Using funds from the $32 million pot of money for public libraries dilutes its purpose, according to Ellis, who said the provision amounts to a 40% increase in a fee that was originally meant to improve telecom and Internet access.
"This is a hidden tax amounting to $12.6 million," he said. "How does having a telephone equate to supporting public libraries?
Read more (http://www.jsonline.com/business/42642612.html)
Saturday, April 04, 2009
"At the same time, scientists have studied the cognitive abilities of poor children, and the neurobiological effects of stress on laboratory animals. They've found that, on average, socioeconomic status predicts a battery of key mental abilities, with deficits showing up in kindergarten and continuing through middle school. Scientists also found that hormones produced in response to stress literally wear down the brains of animals."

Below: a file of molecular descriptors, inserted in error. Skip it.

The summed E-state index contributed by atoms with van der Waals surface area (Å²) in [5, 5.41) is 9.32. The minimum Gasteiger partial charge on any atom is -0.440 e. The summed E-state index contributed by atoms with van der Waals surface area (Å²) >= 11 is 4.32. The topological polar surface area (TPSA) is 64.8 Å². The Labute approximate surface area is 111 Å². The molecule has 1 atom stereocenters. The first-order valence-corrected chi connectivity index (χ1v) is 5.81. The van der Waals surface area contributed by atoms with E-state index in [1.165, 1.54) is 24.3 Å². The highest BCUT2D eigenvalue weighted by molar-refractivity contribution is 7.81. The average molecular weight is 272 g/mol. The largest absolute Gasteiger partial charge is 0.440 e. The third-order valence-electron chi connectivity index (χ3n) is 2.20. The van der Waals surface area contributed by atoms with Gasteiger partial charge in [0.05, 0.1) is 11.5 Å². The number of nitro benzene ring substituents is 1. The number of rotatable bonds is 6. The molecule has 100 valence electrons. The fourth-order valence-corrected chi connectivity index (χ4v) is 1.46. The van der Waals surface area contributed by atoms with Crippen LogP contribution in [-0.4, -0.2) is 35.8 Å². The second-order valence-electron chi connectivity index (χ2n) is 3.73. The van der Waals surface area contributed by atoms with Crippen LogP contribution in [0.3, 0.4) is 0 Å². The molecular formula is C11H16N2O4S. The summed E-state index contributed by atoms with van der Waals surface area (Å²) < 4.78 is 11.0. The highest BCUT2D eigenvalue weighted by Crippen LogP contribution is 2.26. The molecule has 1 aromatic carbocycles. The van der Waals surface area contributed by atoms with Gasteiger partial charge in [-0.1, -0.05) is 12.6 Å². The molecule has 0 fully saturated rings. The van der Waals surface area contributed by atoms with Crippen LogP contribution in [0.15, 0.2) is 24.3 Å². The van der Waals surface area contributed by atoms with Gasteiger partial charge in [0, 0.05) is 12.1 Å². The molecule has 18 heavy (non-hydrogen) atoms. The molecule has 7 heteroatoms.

Friday, April 03, 2009
This article discusses another way in which transportation technology becomes a locus of these tensions. An Oakland class action suit to address perceived unfair standards in mass transit fees has been tossed out of court.
Thursday, April 02, 2009
Wednesday, April 01, 2009
This is a blog entry on the apparently coming demise of Little Smart:
Shutting Down Little Smart
In her interesting new book, From Iron Fist to Invisible Hand: the Uneven Path of Telecommunications Reform in China, Irene S. Wu describes competition among bureaucracies, consumer demand, and technological innovations as drivers of telecommunications reform in China. An interesting case study is Little Smart, a low-cost, limited-mobility wireless service that rapidly gained popularity, but which will be shut down by 2011 in favor of 3G services.